Just in case you were like me and did not tune in for Oracle’s quarterly earnings concall, there were some interesting highlights. As many of you (well, there aren’t that many of you that read this, but…) know, I’ve been very interested in Exadata since its announcement at Oracle OpenWorld 2008 in October. While some observed that Larry’s introduction keynote was rather brief, I didn’t take it as a sign of disinterest at all. According to the concall earlier this week, quite the opposite.
Here are some choice excerpts from the transcript that I find telling about the future of Exadata:
“So, that’s looking back. Now looking forward, I think the most exciting product we’ve had in many, many years is our Exadata Database Server.”
“Exadata is 100% innovation on top of our very large and very strong database business. And the early results have been remarkable. Charles Phillips will go into a lot of detail but I’ll just throw a couple of numbers out there.
One of our customers, and Charles will describe this customer, one of our customers saw a 28x performance improvement over an existing Oracle database. Another customer saw a monthly aggregation drop from 4.5 hours just to 3 minutes.
When compared to Teradata, a competitive database machine that’s been in the market for a very, very long time, another customer saw that we were 6x faster than their existing Teradata application, when using Exadata versus Teradata.
Another customer saw a batch process fall from 8 hours to 30 minutes. Charles will go into more detail on all this, he will repeat those numbers, because I think they’re worth mentioning twice.”
“So now just a few comments by area. On databases, Larry mentioned, we’re very excited about how the HP Oracle database machine is performing. The increases have just been stunning and so we are getting great feedback from our customers and the pipeline is the largest build I’ve ever seen in terms of a new product.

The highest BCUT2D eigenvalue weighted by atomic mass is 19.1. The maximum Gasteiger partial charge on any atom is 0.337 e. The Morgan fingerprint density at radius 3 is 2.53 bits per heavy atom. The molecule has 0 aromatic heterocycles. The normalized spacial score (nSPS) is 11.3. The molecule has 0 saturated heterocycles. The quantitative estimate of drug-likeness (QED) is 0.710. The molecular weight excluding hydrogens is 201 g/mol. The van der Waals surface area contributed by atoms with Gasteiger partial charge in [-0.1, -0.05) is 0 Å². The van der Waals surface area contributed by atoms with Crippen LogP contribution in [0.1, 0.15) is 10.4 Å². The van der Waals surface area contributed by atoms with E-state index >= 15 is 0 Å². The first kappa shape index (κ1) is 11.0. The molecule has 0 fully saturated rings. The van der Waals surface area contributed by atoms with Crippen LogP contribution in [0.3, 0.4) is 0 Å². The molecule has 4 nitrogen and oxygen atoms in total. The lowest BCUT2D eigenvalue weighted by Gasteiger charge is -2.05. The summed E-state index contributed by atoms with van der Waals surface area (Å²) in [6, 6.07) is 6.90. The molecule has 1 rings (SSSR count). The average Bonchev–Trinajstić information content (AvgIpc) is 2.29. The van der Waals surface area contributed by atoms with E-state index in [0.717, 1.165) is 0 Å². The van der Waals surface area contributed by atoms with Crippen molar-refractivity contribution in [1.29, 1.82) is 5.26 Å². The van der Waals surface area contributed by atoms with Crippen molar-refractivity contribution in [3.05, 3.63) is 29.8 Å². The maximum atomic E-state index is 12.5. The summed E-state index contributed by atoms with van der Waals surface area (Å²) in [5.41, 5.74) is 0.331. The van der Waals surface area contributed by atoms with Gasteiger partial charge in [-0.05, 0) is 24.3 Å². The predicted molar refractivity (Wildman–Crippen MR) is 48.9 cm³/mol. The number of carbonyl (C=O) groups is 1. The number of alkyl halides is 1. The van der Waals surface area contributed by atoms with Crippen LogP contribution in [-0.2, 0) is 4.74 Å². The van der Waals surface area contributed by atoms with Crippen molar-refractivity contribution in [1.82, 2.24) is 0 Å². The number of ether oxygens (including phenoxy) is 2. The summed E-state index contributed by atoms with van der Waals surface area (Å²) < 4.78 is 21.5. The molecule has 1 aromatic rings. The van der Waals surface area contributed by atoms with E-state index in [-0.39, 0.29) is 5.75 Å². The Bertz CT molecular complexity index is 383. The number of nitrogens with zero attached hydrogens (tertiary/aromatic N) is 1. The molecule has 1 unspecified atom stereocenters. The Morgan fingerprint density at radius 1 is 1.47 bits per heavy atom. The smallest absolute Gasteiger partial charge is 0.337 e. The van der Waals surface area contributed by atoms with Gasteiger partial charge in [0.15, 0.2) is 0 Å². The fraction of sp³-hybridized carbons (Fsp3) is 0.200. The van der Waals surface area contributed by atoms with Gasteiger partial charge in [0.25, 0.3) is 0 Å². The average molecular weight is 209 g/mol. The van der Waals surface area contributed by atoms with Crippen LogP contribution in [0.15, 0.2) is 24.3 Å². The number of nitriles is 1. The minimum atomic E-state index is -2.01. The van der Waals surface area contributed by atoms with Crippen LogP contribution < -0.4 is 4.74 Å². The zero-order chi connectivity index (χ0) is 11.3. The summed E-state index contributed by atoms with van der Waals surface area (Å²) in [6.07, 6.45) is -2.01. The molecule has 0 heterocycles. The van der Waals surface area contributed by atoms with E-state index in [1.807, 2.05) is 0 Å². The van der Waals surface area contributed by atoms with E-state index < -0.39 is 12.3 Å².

And as he mentioned, the numbers are just stunning. The major European retailer who reduced the batch processing time from 8 hours to 30 minutes did not believe the process had completed. We had to convince him that’s actually how it’s done.
And so, as Larry mentioned, this is the reminder that this is an internally developed technology in the midst of all the discussion of acquisitions. People forget that we’re actually spending $3.0 billion a year on research and development and this is why we do it.”
From these snippets, you can see that the top executives at Oracle are excited about Exadata. If you’re a techie (if you’re not, how’d you get to this blog?), you’ll probably already know about Kevin Closson’s popular blog on all things related to Oracle and storage. Kevin is giving a webcast next week on Exadata where we expect he’ll discuss some of the technical workings of the product–deeper than the overview information many of us have heard before. If you’re interested, I strongly encourage you to sign up for the event and attend. There is no better authority on Exadata than Kevin and this is a great opportunity!